The public easement, distinguished from the easement of the Civil Code, is a legal relationship in which those privately owned lands inherently should be for public use. This has long been established in our legal institutions (See J.Y. Interpretation No. 255; Judgment P.T. No. 8 [Ad. Ct., 1956] and Judgment P.T. No. 435 [Ad. Ct., 1972]). To determine if the owners of preexisting roads have been burdened by public easement, the following requirements should be met: first, it has to be a necessity, not just a convenience or a time-saving measure, for the unspecified public to use it as a crossing; second, owners did not stop the public from crossing when it began; third, this status has remained uninterrupted for a long time, although this does not mean it should have a definite period, it does mean that, except for some vague recollections (e.g., beginning in the Japanese Occupation Era or around the time of the flood of August 7), the exact beginning of this significantly lengthy period could not be remembered by ordinary persons. As regards those lands provided to be roads for public transportation under construction laws and the Civil Code, being different from preexisting roads which derive from prescription, logically, their owners should not be burdened by public easement as mentioned in this Interpretation. In the circumstances in which the owners of private lands are burdened by public easement due to the abovementioned criteria, the relevant organizations should, according to the law, expropriate the lands and, based on the government's financial resources, give fair compensation. If the central or local governments, due to financial difficulties, can not completely expropriate and compensate for those lands, they should consult Ordinance T.84. N.T. No. 38493 (Executive Yuan, 1995) and Ordinance T.84.N.I.T.No.8480481 (Ministry of the Interior, 1995) and set a feasible plan to appropriate financial resources to give compensation on annual installment or use other means, such as issuing bonds maturing at various dates, setting up user-pay systems, rendering it tax-deductible or giving publicly owned lands to substitute for monetary compensations. It is obviously against the principle of equality that the state is not required to expropriate and compensate for those lands on which public easement has already been established and maintained by ordinances given that other privately owned lands within the same road project have been expropriated and compensated for. Furthermore, once geographic or social environments have changed to such an extent that the necessity for preexisting roads no longer exists, the public easement should be immediately reviewed and repealed. Executive Yuan's Ordinance T.67.N.No.6301 (1978) stated that "after governments, according to urban planning, take actions to broaden or lengthen roads and change the type of roads, those privately owned lands within the scope of the road project, except for those preexisting roads from the Japanese Occupation Era which are still used and were registered in the 'road' category in the land registration book remaining burdened by public easement as mentioned before, shall be expropriated and compensated for." The Executive Yuan's Ordinance T.69.N.No.2072 (1980) further clarified that "The reason for the Executive Yuan's Ordinance T.67.N.No.6301 (1978) which said that preexisting roads from the Japanese Occupation Era could still be used based on public easement takes into account governments’ financial difficulties in providing a large sum of compensation, which definitely does not allow governments to take any action to expropriate those lands legally. Accordingly, considering that Article 14 of the Land Act provides that "public roads for transportation should not be privately owned...those privately owned lands might be expropriated according to law", the Ordinance should be modified as follows: "Local governments, once relieved of financial difficulties, subsidized by higher level governments for the specific road project, or having levied a benefit tax or user's fee, should compensate those owners of private lands of preexisting roads within the road project according to law." Those parts of these two Ordinances which are inconsistent with the abovementioned reasoning shall no longer apply.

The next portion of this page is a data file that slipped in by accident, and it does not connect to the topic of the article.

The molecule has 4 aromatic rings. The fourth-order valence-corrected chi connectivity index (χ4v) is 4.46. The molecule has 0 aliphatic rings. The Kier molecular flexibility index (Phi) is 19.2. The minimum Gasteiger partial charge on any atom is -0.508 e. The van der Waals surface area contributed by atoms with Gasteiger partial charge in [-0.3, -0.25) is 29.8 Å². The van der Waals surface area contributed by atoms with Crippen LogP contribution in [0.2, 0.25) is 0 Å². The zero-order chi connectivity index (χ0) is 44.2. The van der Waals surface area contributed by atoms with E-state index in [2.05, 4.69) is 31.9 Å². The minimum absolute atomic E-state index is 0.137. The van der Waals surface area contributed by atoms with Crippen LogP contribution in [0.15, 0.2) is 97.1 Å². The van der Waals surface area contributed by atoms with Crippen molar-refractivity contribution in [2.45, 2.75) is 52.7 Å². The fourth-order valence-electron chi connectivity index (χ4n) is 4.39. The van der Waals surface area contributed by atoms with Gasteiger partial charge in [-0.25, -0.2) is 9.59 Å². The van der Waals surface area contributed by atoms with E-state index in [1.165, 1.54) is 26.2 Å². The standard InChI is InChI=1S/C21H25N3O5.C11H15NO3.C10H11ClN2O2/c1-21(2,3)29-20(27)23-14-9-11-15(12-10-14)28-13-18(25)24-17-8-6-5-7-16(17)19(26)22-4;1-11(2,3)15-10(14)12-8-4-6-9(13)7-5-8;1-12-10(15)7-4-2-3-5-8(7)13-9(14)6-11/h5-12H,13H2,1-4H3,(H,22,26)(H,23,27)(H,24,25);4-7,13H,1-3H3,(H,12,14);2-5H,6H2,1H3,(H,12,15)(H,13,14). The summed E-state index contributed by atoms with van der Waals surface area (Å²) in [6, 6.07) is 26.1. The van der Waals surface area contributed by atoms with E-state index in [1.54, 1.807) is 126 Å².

Translated by Dr. Tze-Shiou Chien, Associate Research Fellow, Sun Yat-Sen Institute for Social Sciences and Philosophy, Academia Sinica.

Opinion

Chinese only